Pyre Developed by: Supergiant Games Published by: Supergiant Games Available on: PC, PlayStation 4Historically, most video games based around quick reflexes have rewarded perfectionism. Racking up a high score on a leaderboard or getting to a new stage generally requires zealously avoiding mistakes. Plenty of games use negative reinforcement — in the form of lost progress, lost goodies etc. — to guide players into adopting ideal strategies for overcoming obstacles.
A service was planned for Monday for a longtime Buncombe County Sheriff's Office deputy and his family members killed in a small plane crash on an Atlanta interstate. The plane crashed into Interstate 285 after taking off from an Atlanta-area airport Friday morning. The memorial service for the four victims will be held at 2 p.m.at Trinity Episcopal Church, located on Church Street in Asheville, according to a published obituary.
Nex MachinaHousemarque4/5 starsI was given my PlayStation 4 for Christmas in 2013. For at least a year, until Bloodborne came out, my go-to game was Resogun, a side-scrolling, spaceship shooter that was available free of charge to PlayStation Plus subscribers. Developed by Housemarque, Finland’s oldest video game studio, Resogun was a love letter to my favourite game as a little kid, Defender (another Christmas gift) for the Atari 2600.
Muck Rack makes it simple to find people, tweets, or articles that mention any name, keyword, company, hashtag etc. We've compiled this guide to help you make the most of your search.
Selecting a term
Start searching tweets, articles from media outlets, articles mentioned in tweets, journalists'
names, titles and bios with some suggested searches:
Companies or Topics (e.g. iPhone, Microsoft)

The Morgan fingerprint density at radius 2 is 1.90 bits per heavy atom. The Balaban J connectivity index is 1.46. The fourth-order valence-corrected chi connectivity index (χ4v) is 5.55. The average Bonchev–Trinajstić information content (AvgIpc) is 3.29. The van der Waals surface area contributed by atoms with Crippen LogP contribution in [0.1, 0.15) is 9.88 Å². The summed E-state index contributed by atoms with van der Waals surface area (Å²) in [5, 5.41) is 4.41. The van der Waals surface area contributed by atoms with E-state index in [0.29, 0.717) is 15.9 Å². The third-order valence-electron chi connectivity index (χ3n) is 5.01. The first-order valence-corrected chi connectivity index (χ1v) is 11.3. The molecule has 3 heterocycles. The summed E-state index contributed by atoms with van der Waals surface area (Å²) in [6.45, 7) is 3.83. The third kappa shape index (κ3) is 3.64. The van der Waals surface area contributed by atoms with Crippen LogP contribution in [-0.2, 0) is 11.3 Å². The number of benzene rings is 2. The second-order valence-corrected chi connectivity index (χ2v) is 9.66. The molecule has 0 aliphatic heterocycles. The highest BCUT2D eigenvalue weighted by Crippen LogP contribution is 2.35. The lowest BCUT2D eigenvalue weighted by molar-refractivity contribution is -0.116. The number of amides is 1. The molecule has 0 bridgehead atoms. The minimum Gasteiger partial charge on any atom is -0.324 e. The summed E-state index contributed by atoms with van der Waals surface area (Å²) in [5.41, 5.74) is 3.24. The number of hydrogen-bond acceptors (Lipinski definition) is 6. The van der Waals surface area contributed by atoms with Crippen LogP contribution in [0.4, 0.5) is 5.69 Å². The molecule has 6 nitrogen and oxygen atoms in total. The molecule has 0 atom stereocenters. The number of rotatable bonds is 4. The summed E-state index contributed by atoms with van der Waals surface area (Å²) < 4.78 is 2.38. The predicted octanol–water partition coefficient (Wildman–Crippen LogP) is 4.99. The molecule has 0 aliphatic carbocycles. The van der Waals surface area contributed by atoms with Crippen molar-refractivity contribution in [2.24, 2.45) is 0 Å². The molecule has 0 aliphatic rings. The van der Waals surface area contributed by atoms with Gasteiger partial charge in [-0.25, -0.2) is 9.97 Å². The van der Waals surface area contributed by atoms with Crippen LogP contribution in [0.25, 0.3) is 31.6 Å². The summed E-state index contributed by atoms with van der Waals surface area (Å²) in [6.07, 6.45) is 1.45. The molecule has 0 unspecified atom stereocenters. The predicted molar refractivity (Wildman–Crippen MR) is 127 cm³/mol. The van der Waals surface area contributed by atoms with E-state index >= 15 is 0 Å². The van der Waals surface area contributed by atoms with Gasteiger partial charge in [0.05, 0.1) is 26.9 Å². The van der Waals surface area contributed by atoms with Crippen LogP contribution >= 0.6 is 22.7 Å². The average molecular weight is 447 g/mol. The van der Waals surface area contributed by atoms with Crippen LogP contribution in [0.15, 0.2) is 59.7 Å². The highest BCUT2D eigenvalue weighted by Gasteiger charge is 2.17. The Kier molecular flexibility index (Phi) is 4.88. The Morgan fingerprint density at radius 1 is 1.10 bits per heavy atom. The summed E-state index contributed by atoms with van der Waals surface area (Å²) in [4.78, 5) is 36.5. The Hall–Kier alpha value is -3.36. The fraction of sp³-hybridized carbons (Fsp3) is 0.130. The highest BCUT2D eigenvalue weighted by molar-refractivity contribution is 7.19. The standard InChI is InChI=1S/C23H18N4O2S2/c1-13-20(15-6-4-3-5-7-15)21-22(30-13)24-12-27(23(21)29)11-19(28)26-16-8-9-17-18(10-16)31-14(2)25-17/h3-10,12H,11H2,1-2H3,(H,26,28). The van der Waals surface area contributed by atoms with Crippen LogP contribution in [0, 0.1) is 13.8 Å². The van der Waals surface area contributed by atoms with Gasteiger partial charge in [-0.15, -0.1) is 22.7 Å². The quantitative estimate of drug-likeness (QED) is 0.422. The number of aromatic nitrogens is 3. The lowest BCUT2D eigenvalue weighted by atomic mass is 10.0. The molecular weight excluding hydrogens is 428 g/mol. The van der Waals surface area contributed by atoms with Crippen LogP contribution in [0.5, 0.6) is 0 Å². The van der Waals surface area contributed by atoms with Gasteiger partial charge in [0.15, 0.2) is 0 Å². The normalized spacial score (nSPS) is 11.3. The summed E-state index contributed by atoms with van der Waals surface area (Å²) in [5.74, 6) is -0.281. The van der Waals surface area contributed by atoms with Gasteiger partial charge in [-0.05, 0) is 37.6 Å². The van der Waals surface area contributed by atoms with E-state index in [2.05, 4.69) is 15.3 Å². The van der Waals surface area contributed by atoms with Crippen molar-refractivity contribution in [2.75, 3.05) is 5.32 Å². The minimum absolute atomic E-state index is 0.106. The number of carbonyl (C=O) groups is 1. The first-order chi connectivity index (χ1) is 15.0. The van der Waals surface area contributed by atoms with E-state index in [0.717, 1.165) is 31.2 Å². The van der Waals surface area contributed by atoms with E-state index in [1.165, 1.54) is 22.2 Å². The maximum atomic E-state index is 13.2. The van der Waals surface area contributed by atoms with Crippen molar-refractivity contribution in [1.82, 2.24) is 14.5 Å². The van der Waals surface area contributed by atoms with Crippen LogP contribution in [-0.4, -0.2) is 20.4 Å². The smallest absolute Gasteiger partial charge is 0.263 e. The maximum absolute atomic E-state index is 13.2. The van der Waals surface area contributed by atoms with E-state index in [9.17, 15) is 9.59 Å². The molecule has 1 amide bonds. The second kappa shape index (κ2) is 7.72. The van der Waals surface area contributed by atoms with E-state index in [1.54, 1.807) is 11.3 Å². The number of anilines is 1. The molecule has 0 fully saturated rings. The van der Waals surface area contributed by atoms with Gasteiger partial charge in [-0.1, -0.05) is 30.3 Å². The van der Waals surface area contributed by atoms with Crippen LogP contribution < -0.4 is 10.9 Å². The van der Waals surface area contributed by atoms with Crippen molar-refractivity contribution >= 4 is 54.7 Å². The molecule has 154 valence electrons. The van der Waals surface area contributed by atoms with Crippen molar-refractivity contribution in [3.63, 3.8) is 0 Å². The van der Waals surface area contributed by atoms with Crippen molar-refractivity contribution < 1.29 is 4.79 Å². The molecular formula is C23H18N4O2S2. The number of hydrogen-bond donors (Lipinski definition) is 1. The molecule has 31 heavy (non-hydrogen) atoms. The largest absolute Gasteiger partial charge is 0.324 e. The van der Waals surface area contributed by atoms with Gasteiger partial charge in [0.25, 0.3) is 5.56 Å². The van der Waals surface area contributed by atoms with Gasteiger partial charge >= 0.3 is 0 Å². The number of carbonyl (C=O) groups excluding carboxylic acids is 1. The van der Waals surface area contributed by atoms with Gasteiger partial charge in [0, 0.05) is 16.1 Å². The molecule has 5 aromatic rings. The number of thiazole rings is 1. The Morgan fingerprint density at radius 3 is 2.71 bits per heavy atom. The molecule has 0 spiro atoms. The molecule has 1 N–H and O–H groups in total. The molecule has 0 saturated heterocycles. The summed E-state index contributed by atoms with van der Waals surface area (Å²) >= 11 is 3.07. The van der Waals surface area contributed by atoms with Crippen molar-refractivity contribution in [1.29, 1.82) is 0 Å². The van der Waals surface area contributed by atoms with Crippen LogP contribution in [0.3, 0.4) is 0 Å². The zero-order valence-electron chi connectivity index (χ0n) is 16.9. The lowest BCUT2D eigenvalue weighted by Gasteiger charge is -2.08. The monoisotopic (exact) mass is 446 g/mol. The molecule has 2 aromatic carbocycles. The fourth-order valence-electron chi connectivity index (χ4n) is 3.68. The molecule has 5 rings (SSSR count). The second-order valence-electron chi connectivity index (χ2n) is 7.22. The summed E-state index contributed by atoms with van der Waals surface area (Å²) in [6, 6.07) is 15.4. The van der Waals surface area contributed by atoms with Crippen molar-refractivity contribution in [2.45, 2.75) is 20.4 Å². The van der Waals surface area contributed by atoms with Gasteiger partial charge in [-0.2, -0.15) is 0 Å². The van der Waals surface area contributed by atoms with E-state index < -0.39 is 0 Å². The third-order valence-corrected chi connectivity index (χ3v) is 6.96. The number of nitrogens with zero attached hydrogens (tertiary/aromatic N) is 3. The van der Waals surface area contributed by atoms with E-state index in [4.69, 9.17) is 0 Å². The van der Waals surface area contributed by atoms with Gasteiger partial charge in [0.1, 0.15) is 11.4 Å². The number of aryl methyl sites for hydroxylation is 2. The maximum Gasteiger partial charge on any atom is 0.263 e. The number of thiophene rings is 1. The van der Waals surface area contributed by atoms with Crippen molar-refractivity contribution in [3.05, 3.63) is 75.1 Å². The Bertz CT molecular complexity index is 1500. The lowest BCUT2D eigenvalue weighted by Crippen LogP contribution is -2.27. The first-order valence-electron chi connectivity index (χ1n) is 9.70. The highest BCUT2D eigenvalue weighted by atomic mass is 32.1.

Phrases (e.g. "cloud computing") — use quotes to keep the terms together
Twitter handles (e.g. @username) — returns those who have mentioned or replied to
Names (e.g. "David Pogue")
Hashtags (e.g. #sxsw, #london2012)
Bio details (e.g. vegan, Olympics, father)
Muck Rack's Advanced Search allows for many boolean operators.
Find results that mention multiple specified terms, use AND or
+. For example, ensure each result contains both Elon Musk and Mark Zuckerberg by
searching Obama AND Romney or Obama + Romney.
Use the operators OR or , to broaden your search when you'd like either of
multiple terms to appear in results. (This is the default behavior of our search when no operators
are used.) For example, search for democrat OR republican to find results that refer to
Democrats and/or Republicans.
Use NOT or - to subtract results from your search. For
example, searching Disney will yield results about the Walt Disney Company as well as Walt Disney
World Resort. To exclude mentions of Disney World, search for Disney -World or Disney
When using one of these operators with a phrase, enclose it in quotation marks. For example, you can
find results about smartphones excluding Apple's iPhone 4S by searching smartphone -"iPhone
Exact case matching or punctuation
If you're searching for a brand name or keyword that relies on specific punctuation marks or capitalization, you can
find results that match your exact query by adding matchcase: before the keyword you're searching for, like matchcase:E*TRADE .
Use parentheses to separate multiple
boolean phrases. For example, to find journalists talking about having fun in Disney World or
Disneyland, search for ("disney world" OR disneyland) AND fun.
An asterisk can be used to search for any variation of a root word truncated by the asterisk. For example, searching for admin* will return results for administrator, administration, administer, administered, etc.
A near operator is an AND operator where you can control the distance between the words. You can vary the distance the near operation uses by adding a forward slash and number (between 0-99) such as strawberries NEAR/10 "whipped cream", which means the strawberries must exist within 10 words of "whipped cream".